Would you join a private, parallel network in your neighborhood to access the Internet if it meant delivering a safer and more reliable way to communicate?
In light of recent news about the invasive surveillance activities of governments, and Apple patenting the ability to shut down WiFi and cameras in devices, many people are thinking about ways to go “off the grid.” Having a private Internet could limit a certain amount of meddling in private citizens’ traffic. In more rural or economically challenged areas, having a private, parallel network could help people solve the last mile problem for considerably less money than usual, getting broadband Internet access to the last few corners of the world that are currently without.
Some interesting discussions have surfaced recently about how communities in Athens, Greece, have created a private, parallel network—called a “mesh”—which allows them to use WiFi to connect to each other. They did so by linking up a set of rooftop WiFi antennas to create a mesh that can pass along data and signals. There’s even a possibility of encrypting traffic, to make traffic within the private network insulated against eavesdropping and Internet censorship.
Current implementation of these wireless mesh networks provide users with a way to access the Internet, as well as a private network of WiFi devices, including VoIP phone calls. The Athenians aren't the only ones utilizing this valuable technology, communities worldwide have also been building these private networks, in many cases because a mesh can be used as a less expensive way to access the regular Internet.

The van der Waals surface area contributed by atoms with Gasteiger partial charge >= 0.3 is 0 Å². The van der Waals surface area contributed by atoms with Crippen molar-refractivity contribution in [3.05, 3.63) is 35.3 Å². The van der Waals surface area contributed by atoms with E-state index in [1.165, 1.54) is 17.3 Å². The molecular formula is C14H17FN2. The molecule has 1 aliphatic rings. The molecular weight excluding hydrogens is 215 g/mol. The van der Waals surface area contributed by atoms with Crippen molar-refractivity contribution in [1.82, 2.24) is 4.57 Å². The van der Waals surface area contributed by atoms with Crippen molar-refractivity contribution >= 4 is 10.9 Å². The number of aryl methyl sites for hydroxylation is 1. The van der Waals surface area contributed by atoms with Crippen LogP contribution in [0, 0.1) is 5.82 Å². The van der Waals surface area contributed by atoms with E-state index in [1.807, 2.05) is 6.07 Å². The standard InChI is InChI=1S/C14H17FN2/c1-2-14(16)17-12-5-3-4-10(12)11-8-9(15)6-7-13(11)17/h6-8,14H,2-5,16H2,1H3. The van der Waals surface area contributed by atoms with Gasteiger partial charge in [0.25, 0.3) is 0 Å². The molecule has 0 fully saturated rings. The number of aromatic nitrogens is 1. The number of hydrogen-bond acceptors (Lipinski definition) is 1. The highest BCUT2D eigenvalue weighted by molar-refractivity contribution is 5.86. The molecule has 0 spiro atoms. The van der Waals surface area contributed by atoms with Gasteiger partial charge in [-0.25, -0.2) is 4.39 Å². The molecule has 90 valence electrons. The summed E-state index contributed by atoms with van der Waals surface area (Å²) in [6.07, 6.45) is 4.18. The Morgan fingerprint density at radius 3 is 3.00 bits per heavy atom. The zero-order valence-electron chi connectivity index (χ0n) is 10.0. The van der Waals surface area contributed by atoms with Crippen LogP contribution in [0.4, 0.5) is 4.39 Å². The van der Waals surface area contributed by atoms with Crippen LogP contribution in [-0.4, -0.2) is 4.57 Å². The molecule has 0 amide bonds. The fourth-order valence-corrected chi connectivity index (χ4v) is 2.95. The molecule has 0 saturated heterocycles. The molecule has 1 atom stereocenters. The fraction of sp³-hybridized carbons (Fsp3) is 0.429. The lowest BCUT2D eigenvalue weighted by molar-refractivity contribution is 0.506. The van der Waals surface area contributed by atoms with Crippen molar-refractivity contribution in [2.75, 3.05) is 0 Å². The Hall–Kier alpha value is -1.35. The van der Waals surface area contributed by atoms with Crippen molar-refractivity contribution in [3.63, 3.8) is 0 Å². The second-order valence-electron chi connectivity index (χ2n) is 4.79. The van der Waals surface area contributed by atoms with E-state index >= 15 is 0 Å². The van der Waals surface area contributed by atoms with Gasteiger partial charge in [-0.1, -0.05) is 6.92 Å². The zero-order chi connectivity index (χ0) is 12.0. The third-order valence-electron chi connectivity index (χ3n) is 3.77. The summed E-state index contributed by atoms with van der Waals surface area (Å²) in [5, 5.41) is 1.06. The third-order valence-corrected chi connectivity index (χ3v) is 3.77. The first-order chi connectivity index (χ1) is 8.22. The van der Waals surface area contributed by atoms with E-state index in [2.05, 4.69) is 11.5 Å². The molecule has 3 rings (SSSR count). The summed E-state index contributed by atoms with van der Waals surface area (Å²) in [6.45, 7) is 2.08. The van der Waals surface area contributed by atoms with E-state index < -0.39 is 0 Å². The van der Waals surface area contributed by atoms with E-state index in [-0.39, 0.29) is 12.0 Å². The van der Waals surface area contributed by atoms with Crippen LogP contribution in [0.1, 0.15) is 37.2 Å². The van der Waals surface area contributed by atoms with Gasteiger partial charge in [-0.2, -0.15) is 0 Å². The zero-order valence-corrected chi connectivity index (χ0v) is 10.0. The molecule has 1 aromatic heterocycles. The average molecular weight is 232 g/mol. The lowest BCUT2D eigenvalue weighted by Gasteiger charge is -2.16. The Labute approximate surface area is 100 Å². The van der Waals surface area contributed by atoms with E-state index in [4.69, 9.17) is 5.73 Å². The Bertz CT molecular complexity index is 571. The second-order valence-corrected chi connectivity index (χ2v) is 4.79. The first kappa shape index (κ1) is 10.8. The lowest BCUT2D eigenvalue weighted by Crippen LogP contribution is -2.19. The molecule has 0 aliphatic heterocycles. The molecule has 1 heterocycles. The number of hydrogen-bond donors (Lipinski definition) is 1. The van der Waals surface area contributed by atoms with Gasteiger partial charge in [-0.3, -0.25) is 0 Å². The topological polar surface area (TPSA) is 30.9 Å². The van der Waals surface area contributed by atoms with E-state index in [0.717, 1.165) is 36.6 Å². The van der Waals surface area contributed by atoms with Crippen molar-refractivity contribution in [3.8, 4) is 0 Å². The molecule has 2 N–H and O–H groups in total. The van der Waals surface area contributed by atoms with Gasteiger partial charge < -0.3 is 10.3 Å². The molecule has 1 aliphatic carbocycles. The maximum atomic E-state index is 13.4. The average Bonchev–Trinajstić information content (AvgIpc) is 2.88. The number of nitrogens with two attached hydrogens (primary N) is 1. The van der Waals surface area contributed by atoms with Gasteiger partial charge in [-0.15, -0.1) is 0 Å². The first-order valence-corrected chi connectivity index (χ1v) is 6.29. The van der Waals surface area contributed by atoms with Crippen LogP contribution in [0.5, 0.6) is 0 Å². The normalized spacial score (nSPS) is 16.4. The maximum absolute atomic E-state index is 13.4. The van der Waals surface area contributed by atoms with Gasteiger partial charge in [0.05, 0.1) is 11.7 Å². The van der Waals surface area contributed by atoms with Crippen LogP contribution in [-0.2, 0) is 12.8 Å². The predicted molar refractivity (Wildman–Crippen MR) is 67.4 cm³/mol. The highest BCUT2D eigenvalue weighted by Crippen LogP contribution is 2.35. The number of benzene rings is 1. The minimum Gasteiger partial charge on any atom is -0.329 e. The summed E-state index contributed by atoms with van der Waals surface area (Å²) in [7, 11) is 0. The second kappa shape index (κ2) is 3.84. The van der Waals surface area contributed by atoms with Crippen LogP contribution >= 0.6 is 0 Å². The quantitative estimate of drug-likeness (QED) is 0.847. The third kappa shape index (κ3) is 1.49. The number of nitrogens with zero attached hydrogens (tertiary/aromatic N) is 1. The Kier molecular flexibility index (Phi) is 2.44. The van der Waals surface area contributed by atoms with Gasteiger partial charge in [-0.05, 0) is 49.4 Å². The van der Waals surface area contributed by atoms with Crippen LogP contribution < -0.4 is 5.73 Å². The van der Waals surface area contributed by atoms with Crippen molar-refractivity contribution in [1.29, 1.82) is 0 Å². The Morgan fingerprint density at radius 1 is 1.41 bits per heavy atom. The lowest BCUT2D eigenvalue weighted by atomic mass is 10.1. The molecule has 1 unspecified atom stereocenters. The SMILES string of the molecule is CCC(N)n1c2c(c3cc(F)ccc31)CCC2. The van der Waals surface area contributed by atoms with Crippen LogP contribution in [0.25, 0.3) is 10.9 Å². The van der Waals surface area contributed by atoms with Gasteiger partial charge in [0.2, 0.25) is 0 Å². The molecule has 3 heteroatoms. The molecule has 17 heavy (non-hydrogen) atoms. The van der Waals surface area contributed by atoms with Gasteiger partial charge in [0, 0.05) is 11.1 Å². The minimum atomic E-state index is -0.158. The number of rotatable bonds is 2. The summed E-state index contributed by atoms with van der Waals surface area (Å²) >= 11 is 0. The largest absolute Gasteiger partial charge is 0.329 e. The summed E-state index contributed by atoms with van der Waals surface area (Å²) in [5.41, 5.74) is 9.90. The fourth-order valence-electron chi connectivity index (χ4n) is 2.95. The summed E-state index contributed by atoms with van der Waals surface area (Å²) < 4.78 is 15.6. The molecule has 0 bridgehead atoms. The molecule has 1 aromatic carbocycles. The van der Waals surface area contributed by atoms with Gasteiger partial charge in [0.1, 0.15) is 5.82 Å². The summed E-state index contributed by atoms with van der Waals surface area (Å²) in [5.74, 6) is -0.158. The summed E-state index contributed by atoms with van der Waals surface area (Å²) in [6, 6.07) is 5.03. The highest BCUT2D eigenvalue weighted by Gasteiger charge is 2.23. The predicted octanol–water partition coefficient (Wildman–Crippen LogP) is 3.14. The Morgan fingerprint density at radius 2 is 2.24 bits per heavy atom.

Mesh networks are more private than the many neighborhood-based social networks that have cropped up in recent years, as you can truly exclude those who are not physically within the area. That said, with great connection comes great responsibility – by agreeing to allow others access to your network, you must be more aware of what is on that network. If the network isn’t adequately protected to limit access to those people who are allowed to be on the network, anyone can join and potentially wreak havoc.
As economic access depends more and more on an individual’s ability to access and use the Internet, and as long as government surveillance is problematic around the world, this is a rather exciting possibility. Hopefully this technology continues to grow and becomes more widely available in the years to come.